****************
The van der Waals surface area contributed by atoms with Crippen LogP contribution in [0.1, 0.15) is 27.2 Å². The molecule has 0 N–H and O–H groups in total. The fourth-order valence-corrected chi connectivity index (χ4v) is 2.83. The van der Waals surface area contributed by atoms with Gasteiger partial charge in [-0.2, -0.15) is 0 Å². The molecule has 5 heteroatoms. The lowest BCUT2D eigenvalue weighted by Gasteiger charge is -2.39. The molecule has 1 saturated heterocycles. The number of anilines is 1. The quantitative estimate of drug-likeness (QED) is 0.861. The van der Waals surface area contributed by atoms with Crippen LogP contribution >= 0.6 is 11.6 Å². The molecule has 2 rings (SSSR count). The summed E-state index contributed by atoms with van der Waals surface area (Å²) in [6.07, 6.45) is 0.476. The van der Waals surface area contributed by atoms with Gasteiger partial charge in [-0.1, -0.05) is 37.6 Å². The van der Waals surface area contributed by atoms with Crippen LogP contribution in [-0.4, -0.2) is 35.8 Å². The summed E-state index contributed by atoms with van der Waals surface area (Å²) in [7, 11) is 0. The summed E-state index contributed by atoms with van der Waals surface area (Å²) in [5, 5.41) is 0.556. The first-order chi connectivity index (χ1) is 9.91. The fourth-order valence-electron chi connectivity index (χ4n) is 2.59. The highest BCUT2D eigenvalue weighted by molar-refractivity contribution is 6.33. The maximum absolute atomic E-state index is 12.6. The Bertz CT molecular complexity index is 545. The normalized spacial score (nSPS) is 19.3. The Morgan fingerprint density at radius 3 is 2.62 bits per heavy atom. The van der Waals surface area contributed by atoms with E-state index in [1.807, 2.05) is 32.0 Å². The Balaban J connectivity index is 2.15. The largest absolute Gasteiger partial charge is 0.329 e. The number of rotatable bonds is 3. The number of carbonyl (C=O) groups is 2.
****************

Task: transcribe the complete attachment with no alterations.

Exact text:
The van der Waals surface area contributed by atoms with Crippen LogP contribution in [0.1, 0.15) is 27.2 Å². The molecule has 0 N–H and O–H groups in total. The fourth-order valence-corrected chi connectivity index (χ4v) is 2.83. The van der Waals surface area contributed by atoms with Gasteiger partial charge in [-0.2, -0.15) is 0 Å². The molecule has 5 heteroatoms. The lowest BCUT2D eigenvalue weighted by Gasteiger charge is -2.39. The molecule has 1 saturated heterocycles. The number of anilines is 1. The quantitative estimate of drug-likeness (QED) is 0.861. The van der Waals surface area contributed by atoms with Crippen LogP contribution >= 0.6 is 11.6 Å². The molecule has 2 rings (SSSR count). The summed E-state index contributed by atoms with van der Waals surface area (Å²) in [6.07, 6.45) is 0.476. The van der Waals surface area contributed by atoms with Gasteiger partial charge in [-0.1, -0.05) is 37.6 Å². The van der Waals surface area contributed by atoms with Crippen LogP contribution in [-0.4, -0.2) is 35.8 Å². The summed E-state index contributed by atoms with van der Waals surface area (Å²) in [7, 11) is 0. The summed E-state index contributed by atoms with van der Waals surface area (Å²) in [5, 5.41) is 0.556. The first-order chi connectivity index (χ1) is 9.91. The fourth-order valence-electron chi connectivity index (χ4n) is 2.59. The highest BCUT2D eigenvalue weighted by molar-refractivity contribution is 6.33. The maximum absolute atomic E-state index is 12.6. The Bertz CT molecular complexity index is 545. The normalized spacial score (nSPS) is 19.3. The Morgan fingerprint density at radius 3 is 2.62 bits per heavy atom. The van der Waals surface area contributed by atoms with E-state index in [1.807, 2.05) is 32.0 Å². The Balaban J connectivity index is 2.15. The largest absolute Gasteiger partial charge is 0.329 e. The number of rotatable bonds is 3. The number of carbonyl (C=O) groups is 2.